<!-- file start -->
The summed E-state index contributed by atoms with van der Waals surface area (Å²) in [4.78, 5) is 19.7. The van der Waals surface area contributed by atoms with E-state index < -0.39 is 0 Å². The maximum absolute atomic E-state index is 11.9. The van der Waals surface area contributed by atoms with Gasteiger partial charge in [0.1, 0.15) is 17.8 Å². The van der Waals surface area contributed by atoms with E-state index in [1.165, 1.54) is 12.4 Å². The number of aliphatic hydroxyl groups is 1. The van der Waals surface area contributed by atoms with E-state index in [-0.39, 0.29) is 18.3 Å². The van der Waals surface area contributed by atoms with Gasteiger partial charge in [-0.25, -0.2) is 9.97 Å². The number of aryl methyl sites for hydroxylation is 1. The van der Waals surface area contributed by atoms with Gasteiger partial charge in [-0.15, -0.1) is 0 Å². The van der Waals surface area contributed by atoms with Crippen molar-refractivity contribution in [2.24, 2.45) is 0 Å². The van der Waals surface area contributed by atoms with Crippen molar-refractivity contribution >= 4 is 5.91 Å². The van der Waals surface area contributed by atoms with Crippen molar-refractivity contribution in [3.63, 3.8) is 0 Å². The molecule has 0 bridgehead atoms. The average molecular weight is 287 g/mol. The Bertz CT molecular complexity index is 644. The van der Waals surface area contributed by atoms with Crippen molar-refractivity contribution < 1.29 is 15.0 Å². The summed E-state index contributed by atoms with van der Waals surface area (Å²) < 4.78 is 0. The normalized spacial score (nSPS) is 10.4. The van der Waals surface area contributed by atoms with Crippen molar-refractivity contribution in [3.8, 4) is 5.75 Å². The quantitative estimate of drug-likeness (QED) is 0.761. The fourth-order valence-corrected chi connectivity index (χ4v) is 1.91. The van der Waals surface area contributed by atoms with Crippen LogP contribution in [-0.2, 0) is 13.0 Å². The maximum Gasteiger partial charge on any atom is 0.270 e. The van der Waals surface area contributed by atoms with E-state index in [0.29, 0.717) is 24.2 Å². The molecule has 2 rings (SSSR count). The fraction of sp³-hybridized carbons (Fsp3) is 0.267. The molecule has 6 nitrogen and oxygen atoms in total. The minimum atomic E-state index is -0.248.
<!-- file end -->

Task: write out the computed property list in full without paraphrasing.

The summed E-state index contributed by atoms with van der Waals surface area (Å²) in [4.78, 5) is 19.7. The van der Waals surface area contributed by atoms with E-state index < -0.39 is 0 Å². The maximum absolute atomic E-state index is 11.9. The van der Waals surface area contributed by atoms with Gasteiger partial charge in [0.1, 0.15) is 17.8 Å². The van der Waals surface area contributed by atoms with E-state index in [1.165, 1.54) is 12.4 Å². The number of aliphatic hydroxyl groups is 1. The van der Waals surface area contributed by atoms with E-state index in [-0.39, 0.29) is 18.3 Å². The van der Waals surface area contributed by atoms with Gasteiger partial charge in [-0.25, -0.2) is 9.97 Å². The number of aryl methyl sites for hydroxylation is 1. The van der Waals surface area contributed by atoms with Gasteiger partial charge in [-0.15, -0.1) is 0 Å². The van der Waals surface area contributed by atoms with Crippen molar-refractivity contribution in [2.24, 2.45) is 0 Å². The van der Waals surface area contributed by atoms with Crippen molar-refractivity contribution >= 4 is 5.91 Å². The van der Waals surface area contributed by atoms with Crippen molar-refractivity contribution in [3.63, 3.8) is 0 Å². The molecule has 0 bridgehead atoms. The average molecular weight is 287 g/mol. The Bertz CT molecular complexity index is 644. The van der Waals surface area contributed by atoms with Crippen molar-refractivity contribution < 1.29 is 15.0 Å². The summed E-state index contributed by atoms with van der Waals surface area (Å²) < 4.78 is 0. The normalized spacial score (nSPS) is 10.4. The van der Waals surface area contributed by atoms with Crippen molar-refractivity contribution in [3.8, 4) is 5.75 Å². The quantitative estimate of drug-likeness (QED) is 0.761. The fourth-order valence-corrected chi connectivity index (χ4v) is 1.91. The van der Waals surface area contributed by atoms with Crippen LogP contribution in [-0.2, 0) is 13.0 Å². The maximum Gasteiger partial charge on any atom is 0.270 e. The van der Waals surface area contributed by atoms with E-state index in [0.29, 0.717) is 24.2 Å². The molecule has 2 rings (SSSR count). The fraction of sp³-hybridized carbons (Fsp3) is 0.267. The molecule has 6 nitrogen and oxygen atoms in total. The minimum atomic E-state index is -0.248.